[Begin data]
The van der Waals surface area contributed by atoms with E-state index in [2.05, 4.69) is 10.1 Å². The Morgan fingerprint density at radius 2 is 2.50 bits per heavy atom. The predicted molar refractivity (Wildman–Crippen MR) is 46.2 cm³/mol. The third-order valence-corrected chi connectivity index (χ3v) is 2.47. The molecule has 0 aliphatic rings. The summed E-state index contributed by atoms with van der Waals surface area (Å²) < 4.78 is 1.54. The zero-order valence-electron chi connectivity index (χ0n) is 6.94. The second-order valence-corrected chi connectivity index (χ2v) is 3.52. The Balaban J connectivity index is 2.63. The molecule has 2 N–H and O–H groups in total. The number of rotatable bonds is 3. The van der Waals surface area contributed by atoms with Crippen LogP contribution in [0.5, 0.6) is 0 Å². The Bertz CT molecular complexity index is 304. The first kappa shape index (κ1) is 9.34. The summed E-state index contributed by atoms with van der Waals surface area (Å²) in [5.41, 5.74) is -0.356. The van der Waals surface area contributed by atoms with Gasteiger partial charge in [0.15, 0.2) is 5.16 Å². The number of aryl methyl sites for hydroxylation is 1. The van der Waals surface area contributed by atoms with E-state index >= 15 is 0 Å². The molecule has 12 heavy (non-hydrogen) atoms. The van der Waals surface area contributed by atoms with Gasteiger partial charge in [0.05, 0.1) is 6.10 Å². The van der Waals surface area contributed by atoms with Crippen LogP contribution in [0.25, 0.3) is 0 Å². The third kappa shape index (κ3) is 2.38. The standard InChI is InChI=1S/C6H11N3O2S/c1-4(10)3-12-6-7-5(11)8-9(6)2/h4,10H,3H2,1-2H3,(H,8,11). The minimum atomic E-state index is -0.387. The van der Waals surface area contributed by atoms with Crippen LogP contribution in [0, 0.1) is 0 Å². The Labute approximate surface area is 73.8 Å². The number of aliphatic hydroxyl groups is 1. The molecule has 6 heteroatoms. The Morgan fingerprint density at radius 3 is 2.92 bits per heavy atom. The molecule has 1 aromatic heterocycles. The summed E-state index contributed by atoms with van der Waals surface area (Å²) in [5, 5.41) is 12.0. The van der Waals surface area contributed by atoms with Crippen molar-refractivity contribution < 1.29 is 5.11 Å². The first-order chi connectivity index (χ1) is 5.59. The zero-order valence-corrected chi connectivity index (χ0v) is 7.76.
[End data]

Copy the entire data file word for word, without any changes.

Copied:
The van der Waals surface area contributed by atoms with E-state index in [2.05, 4.69) is 10.1 Å². The Morgan fingerprint density at radius 2 is 2.50 bits per heavy atom. The predicted molar refractivity (Wildman–Crippen MR) is 46.2 cm³/mol. The third-order valence-corrected chi connectivity index (χ3v) is 2.47. The molecule has 0 aliphatic rings. The summed E-state index contributed by atoms with van der Waals surface area (Å²) < 4.78 is 1.54. The zero-order valence-electron chi connectivity index (χ0n) is 6.94. The second-order valence-corrected chi connectivity index (χ2v) is 3.52. The Balaban J connectivity index is 2.63. The molecule has 2 N–H and O–H groups in total. The number of rotatable bonds is 3. The van der Waals surface area contributed by atoms with Crippen LogP contribution in [0.5, 0.6) is 0 Å². The Bertz CT molecular complexity index is 304. The first kappa shape index (κ1) is 9.34. The summed E-state index contributed by atoms with van der Waals surface area (Å²) in [5.41, 5.74) is -0.356. The van der Waals surface area contributed by atoms with Gasteiger partial charge in [0.15, 0.2) is 5.16 Å². The number of aryl methyl sites for hydroxylation is 1. The van der Waals surface area contributed by atoms with E-state index >= 15 is 0 Å². The molecule has 12 heavy (non-hydrogen) atoms. The van der Waals surface area contributed by atoms with Gasteiger partial charge in [0.05, 0.1) is 6.10 Å². The van der Waals surface area contributed by atoms with Crippen LogP contribution in [0.25, 0.3) is 0 Å². The third kappa shape index (κ3) is 2.38. The standard InChI is InChI=1S/C6H11N3O2S/c1-4(10)3-12-6-7-5(11)8-9(6)2/h4,10H,3H2,1-2H3,(H,8,11). The minimum atomic E-state index is -0.387. The van der Waals surface area contributed by atoms with Crippen LogP contribution in [0, 0.1) is 0 Å². The Labute approximate surface area is 73.8 Å². The number of aliphatic hydroxyl groups is 1. The molecule has 6 heteroatoms. The Morgan fingerprint density at radius 3 is 2.92 bits per heavy atom. The molecule has 1 aromatic heterocycles. The summed E-state index contributed by atoms with van der Waals surface area (Å²) in [5, 5.41) is 12.0. The van der Waals surface area contributed by atoms with Crippen molar-refractivity contribution < 1.29 is 5.11 Å². The first-order chi connectivity index (χ1) is 5.59. The zero-order valence-corrected chi connectivity index (χ0v) is 7.76.